The downside is that they’re extremely difficult to weather-proof. This means that this 10X50, as well as all of the porro prism ProSports in Simmons’ line, are not waterproof or fogproof. They will also tend to be bulkier and heavier in build. The upside is, it’ll save you a little more in cost.

 

How much heavier are the ProSport Porro Prism binoculars to the Roof Prism ones?

Unfortunately, the weight factor between the two types of binoculars isn’t limited to prism type alone – it’s a little trickier than that. Weight also includes several other factors such as magnification, variable zoom power, objective lens size, and what material the binocular is made out of.

But, for the sake of comparing the porro prisms with the roof prisms within the ProSport line, this 10X50 is 29 ounces. The same 10X50 with the roof prism is 28.5 ounces. In this case, the mere .5 ounce is negligible.

Even the porro prism 8-24X50 variable zoom bino is one ounce more, making it a total 30 ounces.

And, to further emphasize that other factors affect overall weight, the porro prism 8-17X25 variable zoom bino is an extremely light 10 ounces – even though it has variable zoom power versus the fixed 10X50. (Tip: as a general rule, variable zoom optics are usually heavier than fixed powers.)

It’s even less than half the weight of the lumbering 8-24X50! The obvious and significant weight-affecting elements here? The half-sized objective lenses and the slightly less maximum zoom power of the 8-17X25 bino is what keeps it slim and trim.

In the end, a weight difference of a couple ounces between the porro prism and the roof prism ProSport binoculars is a non-issue.

 

What are the other models in the Simmons porro prism line?

This list is quite a bit smaller than the popular roof prism models, but they’re still show-stoppers in their own right. There is the 8X40 that is available in camo! The following models are only in the black finish and are the 10X50, 8-24X50, 10X25, and the 8-17X25.

 

Noteworthy Features:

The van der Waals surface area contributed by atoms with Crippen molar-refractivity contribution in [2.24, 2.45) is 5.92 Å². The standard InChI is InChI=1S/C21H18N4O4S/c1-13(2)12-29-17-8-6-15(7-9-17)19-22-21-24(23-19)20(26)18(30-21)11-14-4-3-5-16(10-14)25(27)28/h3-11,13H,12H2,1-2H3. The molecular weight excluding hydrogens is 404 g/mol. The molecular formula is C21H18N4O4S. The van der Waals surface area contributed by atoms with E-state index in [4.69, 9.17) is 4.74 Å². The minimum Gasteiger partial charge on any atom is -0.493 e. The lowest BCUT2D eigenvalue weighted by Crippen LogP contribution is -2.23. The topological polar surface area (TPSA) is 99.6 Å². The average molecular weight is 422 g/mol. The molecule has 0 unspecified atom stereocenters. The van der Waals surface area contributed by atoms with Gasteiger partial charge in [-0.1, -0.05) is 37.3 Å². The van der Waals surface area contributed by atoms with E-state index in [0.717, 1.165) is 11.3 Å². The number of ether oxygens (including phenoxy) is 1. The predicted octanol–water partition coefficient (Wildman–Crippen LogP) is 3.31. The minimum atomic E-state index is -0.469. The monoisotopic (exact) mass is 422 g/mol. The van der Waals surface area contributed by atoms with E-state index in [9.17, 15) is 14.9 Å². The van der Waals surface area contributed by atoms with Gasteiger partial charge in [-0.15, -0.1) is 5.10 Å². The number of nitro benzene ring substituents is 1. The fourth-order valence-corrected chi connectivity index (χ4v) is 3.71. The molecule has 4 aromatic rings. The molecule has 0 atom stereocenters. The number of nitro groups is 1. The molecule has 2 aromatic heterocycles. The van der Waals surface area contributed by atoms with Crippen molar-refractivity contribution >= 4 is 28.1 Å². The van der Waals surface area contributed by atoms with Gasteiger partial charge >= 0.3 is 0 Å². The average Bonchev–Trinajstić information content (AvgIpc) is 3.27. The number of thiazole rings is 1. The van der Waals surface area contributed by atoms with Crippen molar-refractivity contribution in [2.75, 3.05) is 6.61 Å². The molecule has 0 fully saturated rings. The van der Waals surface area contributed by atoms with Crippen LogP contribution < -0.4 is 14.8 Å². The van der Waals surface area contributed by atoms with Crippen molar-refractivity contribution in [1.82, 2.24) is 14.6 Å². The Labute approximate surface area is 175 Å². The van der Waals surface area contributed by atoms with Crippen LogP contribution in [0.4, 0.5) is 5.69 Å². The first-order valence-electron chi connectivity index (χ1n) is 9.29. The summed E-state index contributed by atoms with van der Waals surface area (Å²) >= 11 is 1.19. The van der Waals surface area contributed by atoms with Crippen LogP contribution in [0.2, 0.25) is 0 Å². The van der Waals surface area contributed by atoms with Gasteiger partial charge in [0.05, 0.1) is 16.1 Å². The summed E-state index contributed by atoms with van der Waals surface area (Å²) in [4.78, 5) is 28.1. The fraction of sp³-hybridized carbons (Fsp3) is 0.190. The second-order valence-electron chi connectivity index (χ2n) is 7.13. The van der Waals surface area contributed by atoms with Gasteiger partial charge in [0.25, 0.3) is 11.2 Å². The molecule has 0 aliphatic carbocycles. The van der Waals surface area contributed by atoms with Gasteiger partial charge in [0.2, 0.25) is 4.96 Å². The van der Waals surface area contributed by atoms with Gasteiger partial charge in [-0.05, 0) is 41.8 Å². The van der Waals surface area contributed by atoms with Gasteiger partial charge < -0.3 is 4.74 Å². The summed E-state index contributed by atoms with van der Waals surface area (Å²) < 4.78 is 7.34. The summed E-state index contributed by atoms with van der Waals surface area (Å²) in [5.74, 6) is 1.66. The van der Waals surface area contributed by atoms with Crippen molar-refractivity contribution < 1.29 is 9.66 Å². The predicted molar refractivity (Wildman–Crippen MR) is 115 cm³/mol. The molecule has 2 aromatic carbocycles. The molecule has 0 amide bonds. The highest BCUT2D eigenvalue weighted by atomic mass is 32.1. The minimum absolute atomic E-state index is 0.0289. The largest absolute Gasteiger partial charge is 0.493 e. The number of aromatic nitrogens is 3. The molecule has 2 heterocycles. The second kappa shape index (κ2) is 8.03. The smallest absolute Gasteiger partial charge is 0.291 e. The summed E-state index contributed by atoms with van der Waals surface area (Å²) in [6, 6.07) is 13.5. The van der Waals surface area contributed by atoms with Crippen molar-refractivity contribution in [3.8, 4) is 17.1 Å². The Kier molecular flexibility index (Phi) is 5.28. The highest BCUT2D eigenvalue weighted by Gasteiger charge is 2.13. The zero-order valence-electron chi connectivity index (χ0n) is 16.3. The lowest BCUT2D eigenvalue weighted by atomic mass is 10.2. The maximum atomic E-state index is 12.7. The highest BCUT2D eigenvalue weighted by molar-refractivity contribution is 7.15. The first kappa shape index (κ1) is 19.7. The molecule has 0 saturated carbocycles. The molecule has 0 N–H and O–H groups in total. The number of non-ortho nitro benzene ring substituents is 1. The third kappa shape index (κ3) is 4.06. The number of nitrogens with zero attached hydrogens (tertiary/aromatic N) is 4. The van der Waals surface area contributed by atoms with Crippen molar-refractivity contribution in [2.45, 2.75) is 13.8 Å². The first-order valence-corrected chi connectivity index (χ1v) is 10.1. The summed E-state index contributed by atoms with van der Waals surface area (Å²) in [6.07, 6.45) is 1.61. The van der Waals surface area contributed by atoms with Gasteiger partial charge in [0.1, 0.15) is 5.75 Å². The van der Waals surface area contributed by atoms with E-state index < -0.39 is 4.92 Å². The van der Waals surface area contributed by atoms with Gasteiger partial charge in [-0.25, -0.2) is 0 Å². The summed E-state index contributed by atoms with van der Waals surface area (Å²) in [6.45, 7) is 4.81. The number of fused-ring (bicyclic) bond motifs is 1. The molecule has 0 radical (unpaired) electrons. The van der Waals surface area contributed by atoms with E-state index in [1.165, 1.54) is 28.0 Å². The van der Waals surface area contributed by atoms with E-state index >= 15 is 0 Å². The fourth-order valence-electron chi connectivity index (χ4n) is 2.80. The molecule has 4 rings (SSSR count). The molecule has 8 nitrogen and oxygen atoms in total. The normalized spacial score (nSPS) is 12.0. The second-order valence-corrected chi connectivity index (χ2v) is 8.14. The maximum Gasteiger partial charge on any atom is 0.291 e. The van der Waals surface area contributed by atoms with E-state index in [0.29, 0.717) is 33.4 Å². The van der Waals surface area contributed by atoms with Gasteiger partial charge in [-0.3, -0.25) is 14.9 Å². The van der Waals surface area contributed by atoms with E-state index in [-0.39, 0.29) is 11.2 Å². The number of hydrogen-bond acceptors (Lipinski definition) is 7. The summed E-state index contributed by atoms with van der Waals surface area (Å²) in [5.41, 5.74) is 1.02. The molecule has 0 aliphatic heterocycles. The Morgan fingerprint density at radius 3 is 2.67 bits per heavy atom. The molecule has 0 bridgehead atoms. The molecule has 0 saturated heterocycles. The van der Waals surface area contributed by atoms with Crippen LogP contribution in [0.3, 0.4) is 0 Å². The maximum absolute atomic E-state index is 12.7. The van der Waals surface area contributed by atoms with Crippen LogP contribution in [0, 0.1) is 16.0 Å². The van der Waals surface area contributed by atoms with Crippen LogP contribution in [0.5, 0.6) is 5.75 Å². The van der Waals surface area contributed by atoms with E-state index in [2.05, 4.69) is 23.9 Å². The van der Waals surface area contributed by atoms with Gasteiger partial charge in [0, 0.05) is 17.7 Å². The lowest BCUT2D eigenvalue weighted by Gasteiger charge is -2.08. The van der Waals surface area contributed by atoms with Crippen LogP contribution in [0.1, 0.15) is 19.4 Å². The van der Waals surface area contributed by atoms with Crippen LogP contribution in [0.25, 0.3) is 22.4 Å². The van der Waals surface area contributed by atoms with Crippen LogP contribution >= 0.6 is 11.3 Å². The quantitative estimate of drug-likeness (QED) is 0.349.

• BK7 glass in porro prism design for optimal viewing quality
  • Multi-coated optics for brilliant image quality and maximum light transmission
  • Tripod adaptable for steady and still viewing
  • Durable rubber armor body for secure gripping in wet and harsh conditions

 

Our Verdict on the 10X50 ProSport

To glass it up, the Simmons ProSport 10X50 will do the job just fine. According to the reviews, it was difficult to get it in focus, even with correct focusing techniques. This could be true of the 10X50 since the 12X50 binos seem to fare much better.

Speaking of the ProSport 12X50 binoculars, they’re large but they’re also fully weatherproof. It’s a roof prism, so it’s going to be a different visual experience versus the Porro prism 10X50 binos. But, for under $100, it might be worth checking out if you’re unsure about the 10X50 ProSports.

For a few bucks more, you can swing by the Celestron LandScout 10X50 binoculars. Celestron is owned by the same company that owns Bushnell who owns Simmons. We guess low costs and decent optics runs in the family.

Sticking with a family clan that knows optics best is the way to go when buying your first pair of binos. After all, an entry level bino can light up the passion to starting your own bino collection. From basic to pro level, Simmons can offer the right kinda price!